TheGamingEconomy’s Daily Digest brings you the prevalent business stories in gaming. In today’s news: Scopely secures USD$340m (£262m) Series E funding; Shotcall raises USD$2.2m (£1.7m); and EA fined up to €5m (£4.5m) over loot boxes.
Scopely secures USD$340m (£262m) Series E funding
Los Angeles-based mobile gaming company Scopely has announced that it has secured USD$340m (£262m) in Series E funding at a suggested post-money valuation of USD$3.3bn, with the funding set to be used to support inorganic growth through acquisitions as well as its organic expansion into new product categories. The round was supported by a wide host of investors, namely, Wellington Management; NewView Capital; TSG Consumer Partners; CPP Investments; BlackRock; D1 Capital Partners; Battery Ventures; Eldridge; Declaration Partners; Moore Strategic Ventures; Greycroft; Baillie Gifford; Sands Capital; Revolution Growth; and Highland Capital Partners. Scopely's latest raise comes just seven months after it raised a USD$200m (£154m) Series D tranche, which later doubled to USD$400m (£308m), and takes its total funding to over USD$1.025bn (£788.4m) to-date. In terms recent acquisitions, Scopely purchased FoxNext Games Los Angeles and Cold Iron Studios from Disney in January this year for a sum rumoured to be in the region of USD$250m (£192m), prior to selling the latter to Daybreak Games in August due to its antithetical focus on the PC and console market. Thereafter, Scopely purchased Scrabble Go developer PierPlay in April and Spanish studio Genjoy earlier in October, both for undisclosed sums.
In a statement, Walter Driver, Scopely Co-CEO, wrote, "The companies that have built the deepest relationships with their customers are the ones that are going to win. We’re proud to have built Scopely to be a significantly profitable business with a strong balance sheet driven by the success of each game in our diverse portfolio. With this new capital from strategic investors who deeply understand the potential of our business within the fast-growing interactive entertainment space, we’re armed to make transformative moves that will further accelerate our growth trajectory and drive the industry forward."
Speaking to TheGamingEconomy, TSG Consumer Partners Managing Director Jenny Baxter Moser commented, "Scopely has built a highly differentiated platform that allows them to consistently develop and launch hit games across multiple genres and garner best-in-class user engagement. We are thrilled to have the opportunity to partner with the Scopely team as they continue their rapid expansion in the gaming industry."
Shotcall raises USD$2.2m (£1.7m)
Atlanta-based gaming community and marketplace platform Shotcall has raised USD$2.2m (£1.7m) in a seed funding round co-led by Initial Capital and New Stack, with support from Lerer Hippeau. The investment will be used to foster commercial partnerships with video game publishers, tournament organisers, and celebrity influencers. Since its formation in 2019, Shotcall has expanded to a team of 14 permanent staff members, with a monthly userbase growth rate of approximately 40% since launching the beta version of its platform earlier in 2020. As well as offering livestreaming capabilities, the Shotcall platform can be used by gamers to directly enter games with their preferred influencers, while giving these creators the ability to schedule events and competitions for monetisation purposes.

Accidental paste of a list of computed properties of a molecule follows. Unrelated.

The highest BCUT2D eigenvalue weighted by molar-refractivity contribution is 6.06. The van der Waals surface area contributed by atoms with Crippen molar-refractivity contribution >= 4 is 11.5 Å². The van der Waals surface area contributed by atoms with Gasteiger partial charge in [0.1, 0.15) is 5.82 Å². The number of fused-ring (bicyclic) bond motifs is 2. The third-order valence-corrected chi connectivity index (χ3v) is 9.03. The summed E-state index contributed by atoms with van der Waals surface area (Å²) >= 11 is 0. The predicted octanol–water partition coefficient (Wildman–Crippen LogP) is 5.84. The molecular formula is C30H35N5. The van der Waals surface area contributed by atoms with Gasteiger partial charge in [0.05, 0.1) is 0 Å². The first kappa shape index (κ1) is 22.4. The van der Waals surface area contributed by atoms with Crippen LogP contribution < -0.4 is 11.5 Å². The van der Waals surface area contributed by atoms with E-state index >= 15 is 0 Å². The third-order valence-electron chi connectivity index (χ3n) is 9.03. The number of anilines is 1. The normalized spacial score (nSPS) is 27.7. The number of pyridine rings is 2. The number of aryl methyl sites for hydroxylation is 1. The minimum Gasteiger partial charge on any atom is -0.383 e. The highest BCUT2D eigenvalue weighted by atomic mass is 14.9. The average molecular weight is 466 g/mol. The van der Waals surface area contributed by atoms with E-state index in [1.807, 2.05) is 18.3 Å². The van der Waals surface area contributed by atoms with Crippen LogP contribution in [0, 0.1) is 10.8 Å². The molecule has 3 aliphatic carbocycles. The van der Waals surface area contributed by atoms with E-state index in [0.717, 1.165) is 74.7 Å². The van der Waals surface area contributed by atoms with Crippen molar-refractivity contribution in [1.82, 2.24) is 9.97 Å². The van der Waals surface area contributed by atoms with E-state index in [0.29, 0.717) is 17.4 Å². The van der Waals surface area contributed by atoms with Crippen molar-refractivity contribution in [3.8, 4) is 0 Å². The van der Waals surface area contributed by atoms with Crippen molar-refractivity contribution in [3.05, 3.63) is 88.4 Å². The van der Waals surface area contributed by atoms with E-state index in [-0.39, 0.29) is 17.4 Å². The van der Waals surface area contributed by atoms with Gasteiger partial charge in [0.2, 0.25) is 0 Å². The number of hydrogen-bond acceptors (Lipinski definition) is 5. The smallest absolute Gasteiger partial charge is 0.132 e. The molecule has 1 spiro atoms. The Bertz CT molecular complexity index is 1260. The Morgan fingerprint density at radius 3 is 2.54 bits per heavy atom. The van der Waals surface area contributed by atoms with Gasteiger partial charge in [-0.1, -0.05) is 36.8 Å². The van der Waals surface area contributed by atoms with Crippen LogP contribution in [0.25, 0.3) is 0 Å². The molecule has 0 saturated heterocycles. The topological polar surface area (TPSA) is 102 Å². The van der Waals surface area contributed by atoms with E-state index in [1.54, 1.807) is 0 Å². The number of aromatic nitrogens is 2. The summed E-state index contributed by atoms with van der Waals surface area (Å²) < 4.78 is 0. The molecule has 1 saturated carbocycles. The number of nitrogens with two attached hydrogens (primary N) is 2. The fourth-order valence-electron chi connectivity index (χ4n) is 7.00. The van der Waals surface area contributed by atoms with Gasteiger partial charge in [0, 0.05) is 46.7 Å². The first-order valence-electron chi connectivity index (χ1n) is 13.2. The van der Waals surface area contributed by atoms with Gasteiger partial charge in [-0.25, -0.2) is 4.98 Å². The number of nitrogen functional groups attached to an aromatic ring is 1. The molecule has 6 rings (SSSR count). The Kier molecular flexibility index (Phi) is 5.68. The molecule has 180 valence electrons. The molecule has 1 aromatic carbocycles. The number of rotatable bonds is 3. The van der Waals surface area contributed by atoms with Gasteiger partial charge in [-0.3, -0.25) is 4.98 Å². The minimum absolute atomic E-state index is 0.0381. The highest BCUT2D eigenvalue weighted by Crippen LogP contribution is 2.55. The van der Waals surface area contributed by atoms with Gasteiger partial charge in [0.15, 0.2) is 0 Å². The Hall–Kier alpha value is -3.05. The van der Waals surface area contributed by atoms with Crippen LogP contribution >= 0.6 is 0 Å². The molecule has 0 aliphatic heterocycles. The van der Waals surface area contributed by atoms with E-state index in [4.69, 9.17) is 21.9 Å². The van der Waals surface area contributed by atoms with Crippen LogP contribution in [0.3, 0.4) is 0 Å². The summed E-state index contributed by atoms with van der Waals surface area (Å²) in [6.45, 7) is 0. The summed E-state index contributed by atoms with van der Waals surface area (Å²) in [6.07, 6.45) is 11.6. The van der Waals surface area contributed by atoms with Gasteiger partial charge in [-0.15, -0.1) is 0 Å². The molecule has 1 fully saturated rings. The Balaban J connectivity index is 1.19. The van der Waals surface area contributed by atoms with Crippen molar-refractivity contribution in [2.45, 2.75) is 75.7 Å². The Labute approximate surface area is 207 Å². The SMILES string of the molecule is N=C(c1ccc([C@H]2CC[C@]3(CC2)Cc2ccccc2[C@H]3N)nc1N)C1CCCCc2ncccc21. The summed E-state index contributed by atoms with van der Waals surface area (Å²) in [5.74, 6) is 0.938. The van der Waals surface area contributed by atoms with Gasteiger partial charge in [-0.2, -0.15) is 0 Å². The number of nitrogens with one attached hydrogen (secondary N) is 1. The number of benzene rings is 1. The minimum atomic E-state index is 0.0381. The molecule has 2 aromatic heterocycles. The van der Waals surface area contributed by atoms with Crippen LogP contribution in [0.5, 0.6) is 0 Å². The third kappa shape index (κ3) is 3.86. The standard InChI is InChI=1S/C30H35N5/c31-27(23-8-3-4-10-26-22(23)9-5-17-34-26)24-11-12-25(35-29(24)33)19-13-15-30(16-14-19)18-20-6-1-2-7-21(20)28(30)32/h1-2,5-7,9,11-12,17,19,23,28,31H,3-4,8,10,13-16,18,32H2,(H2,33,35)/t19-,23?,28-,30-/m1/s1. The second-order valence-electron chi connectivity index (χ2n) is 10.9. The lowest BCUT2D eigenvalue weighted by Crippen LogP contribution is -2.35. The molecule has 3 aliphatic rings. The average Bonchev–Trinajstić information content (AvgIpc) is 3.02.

In a press release announcing the funding, Shotcall CEO and Co-Founder Thomas Gentle wrote, "If you have a fan base and you game, you should be on Shotcall. There are dozens of different sites for coaching, hosting tournaments, streaming, and other events, but Shotcall is the only platform that houses all of these interactions under one roof, and not while having to be on the sidelines. Shotcall is a two-fold solution for the gaming community. It allows fans to actually play their favourite games with the hosts they admire, while also creating important monetisation opportunities for creators who are resistant to asking their community for direct financial support. Shotcall is a community where both the fan and creator have an incredible return on their investment.”
EA fined up to €5m (£4.5m) over loot boxes
California-based developer-publisher Electronic Arts (EA) has been fined up to €5m (£4.5m) by the Netherlands Gambling Authority (Kansspelautoriteit/Ksa) over the violation of Dutch gambling laws in relation to the loot boxes available in its FIFA19 video game and subsequent editions in the series. Under the terms of the Betting and Gaming Act passed in 2018, the Packs available in the games constitute games of chance, which cannot be offered in the country without the appropriate gambling licence. Similar regulation of loot boxes has been called for in several nations other than the Netherlands, with the UK Department for Digital, Culture, Media and Sport (DCMS) continuing its investigation into the mechanics.
The statement released by the Ksa reads, "The Ksa imposed the orders subject to a penalty because the popular FIFA football game contained illegal loot boxes. These loot boxes are like treasure chests. The FIFA loot boxes, for example, would contain football players that could improve the performance of the team that the player was using to play the game. The players contained by the loot box are determined by chance, and the contents cannot be influenced. The fact that football players sometimes have a high value and that they can occasionally be traded constitutes a violation of the Gambling Act. Under Dutch law, a game of chance that allows a prize or premium to be won can only be provided if a relevant licence has been granted."